I went to three different universities in three different states to get a four-year bachelor’s degree. (And it actually only took four years!) After that, I went to graduate school for two years. I’ve taken quite a few classes, purchased many textbooks*, and often neglected to sell them back at the end of the semester. Most of these books ended up being sold on Craiglist or eBay, but there are a few that I still have.
Why do I keep these textbooks around? Well, first of all, I’m a nerd. My BA is in Anthropology (with a focus on the Cultural side of things), and I still get excited by various social theories and all that. Second of all, I’m new to the post-school world. My MA is in Library and Information Studies, so keeping my library school books is actually a good idea for my professional development.
However, I think the biggest reason I keep these books is the simplest: they are interesting, well-written/-edited, and useful. I like useful things.
Without further ado, here are some textbooks that are worth keeping.
This is a working book; if you are a librarian, you need this on your desk at all times. It contains the Library Bill of Rights and explanations of each article in that bill. Not pleasure reading, per se, but certainly useful for people in the library field. The updated Eighth Edition has a section about online social networks and patrons’ rights regarding social media. I used this book for my Intellectual Freedom class in library school.
Introduction to Physical Anthropology, edited by Robert Jurmain, Lynn Kilgore, and Wenda Trevathan
Physical anthropology, according to the authors of this textbook, is the study of human biology within the framework of evolution and with an emphasis on the interaction between biology and culture. While it wasn’t my area of focus in undergrad, I was and continue to be interested in evolutionary studies and the physical side of anthropology. In fact, for a while there, I couldn’t decide if I wanted to be a cultural anthropologist or a primatologist (in the same vein as Jane Goodall). This text is clearly written and interesting, and it takes the reader from evolutionary theory through the legacy of human evolution. It was the text for my Human Origins class at the University of Iowa, taught by Russ Ciochon. My copy came with a CD-ROM entitled, “Basic Genetics for Anthropology: Principles & Applications.” I love the idea of “basic genetics.”
Primate Diversity, by Dean Falk
I’ll admit it: I’m that person at the zoo. You know, the person who loudly corrects people about monkeys. It’s something that irritates me to no end because it’s not that complicated. Apes include humans, gorillas, chimpanzees, bonobos (which might be a subspecies of chimpanzees),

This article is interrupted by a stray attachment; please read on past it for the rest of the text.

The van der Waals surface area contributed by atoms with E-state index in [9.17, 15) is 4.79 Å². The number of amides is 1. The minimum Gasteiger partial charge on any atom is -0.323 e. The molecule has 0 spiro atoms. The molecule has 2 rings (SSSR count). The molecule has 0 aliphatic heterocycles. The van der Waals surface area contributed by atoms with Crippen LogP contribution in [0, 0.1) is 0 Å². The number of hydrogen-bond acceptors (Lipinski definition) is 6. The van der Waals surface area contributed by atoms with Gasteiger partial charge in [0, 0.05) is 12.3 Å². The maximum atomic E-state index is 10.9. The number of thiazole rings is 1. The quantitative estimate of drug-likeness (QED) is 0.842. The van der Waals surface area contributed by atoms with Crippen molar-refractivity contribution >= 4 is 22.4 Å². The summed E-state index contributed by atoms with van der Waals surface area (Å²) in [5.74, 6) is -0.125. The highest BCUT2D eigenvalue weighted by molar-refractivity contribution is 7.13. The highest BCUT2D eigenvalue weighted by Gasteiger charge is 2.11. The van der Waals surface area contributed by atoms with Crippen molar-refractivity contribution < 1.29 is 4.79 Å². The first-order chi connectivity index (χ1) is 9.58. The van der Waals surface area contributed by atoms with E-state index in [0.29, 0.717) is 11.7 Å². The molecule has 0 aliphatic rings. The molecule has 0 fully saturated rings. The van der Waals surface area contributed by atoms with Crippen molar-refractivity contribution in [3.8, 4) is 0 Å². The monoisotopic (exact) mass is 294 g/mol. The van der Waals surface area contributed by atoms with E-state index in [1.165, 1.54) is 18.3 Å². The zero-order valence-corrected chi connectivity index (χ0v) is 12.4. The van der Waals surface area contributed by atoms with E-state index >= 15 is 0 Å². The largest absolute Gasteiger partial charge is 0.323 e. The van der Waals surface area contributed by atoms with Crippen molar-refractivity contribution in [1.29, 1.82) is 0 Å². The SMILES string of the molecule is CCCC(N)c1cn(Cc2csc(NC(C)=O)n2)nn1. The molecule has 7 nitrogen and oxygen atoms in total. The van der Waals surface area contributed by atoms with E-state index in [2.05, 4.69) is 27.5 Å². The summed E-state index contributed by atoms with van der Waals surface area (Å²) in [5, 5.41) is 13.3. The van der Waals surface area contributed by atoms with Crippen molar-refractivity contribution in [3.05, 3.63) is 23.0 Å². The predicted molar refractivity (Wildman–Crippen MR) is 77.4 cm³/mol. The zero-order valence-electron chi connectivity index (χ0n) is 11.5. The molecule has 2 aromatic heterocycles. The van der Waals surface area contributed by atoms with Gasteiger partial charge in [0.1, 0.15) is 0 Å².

orangutans, and gibbons/siamangs. That’s it. I could on for days about primates, but I won’t, because most people don’t care. Anyway, Primate Diversity is a great text that I used in one of my favorite classes ever: Nonhuman Primate Social Behavior with Deborah Blom at the University of Vermont. In this class, we learned about monkeys, apes, and prosimians. We also watched a lot of videos about adorable animals. It was fantastic. This text is phenomenal; it contains lots of evolutionary trees, which is incredibly useful if you are studying relationships between animals.
Tales of the City: A Study of Narrative and Urban Life, by Ruth Finnegan
If you want to be a cultural anthropologist studying contemporary people, you will probably study narrative and how to construct someone’s story from what they tell you (and from what they leave out). This book is about a planned town in England, and how the planning of the town affected people’s lives and how they thought about the spaces in which they lived, worked, and played. Finnegan’s approach is interesting, because she includes long portions of uninterrupted narrative with no intratextual commentary. That is, she lets her subjects tell their own stories. In contrast to many other books about city life, this is an upbeat, generally positive look at how planned communities can provide a framework for social interaction. I used this text for a class called Diversity at the University of Iowa.
An Introduction to Women’s Studies: Gender in a Transnational World, edited by Inderpal Grewal and Caren Kaplan
This book is almost completely tattered to bits. It’s covered in highlighter, pen, coffee, and magic marker. I really like this book because it’s a compendium of various articles and essays by a diverse group of people, including Barbara Ehrenreich (who wrote Nickel and Dimed: On (Not) Getting By in America) and Stephen Jay Gould. After each essay, the editors have included definitions and key terms for further consideration. It’s an easy-to-read, solid introduction to a fascinating field. I used this text for my Introduction to Women’s Studies class at the University of Iowa.
Print Culture in a Diverse America, edited by James Danky and Wayne Wiegand
Print culture, or the social interactions that people have around the written word, is endlessly interesting to me. This book is edited by James Danky and Wayne Wiegand, who are highly respected in Library World. The essays in this volume are on topics like reading habits in rural Iowa in the late 1800s, publications for and by homeless people, and African-American literary societies. When you start to look at the culture surrounding print materials, you’ll never look at books, magazines, pamphlets, and newspapers the same ever again. I used this book in my favorite library school class of all time, the History of Books and Print Culture, with Madge Klais. My final project for that class was a paper with a racy title I would rather not print here, but it was about horror fiction published in Playboy magazine in the 1970s. It was so fun to write.
Do you have any textbooks from your university experience? Why’d you keep them?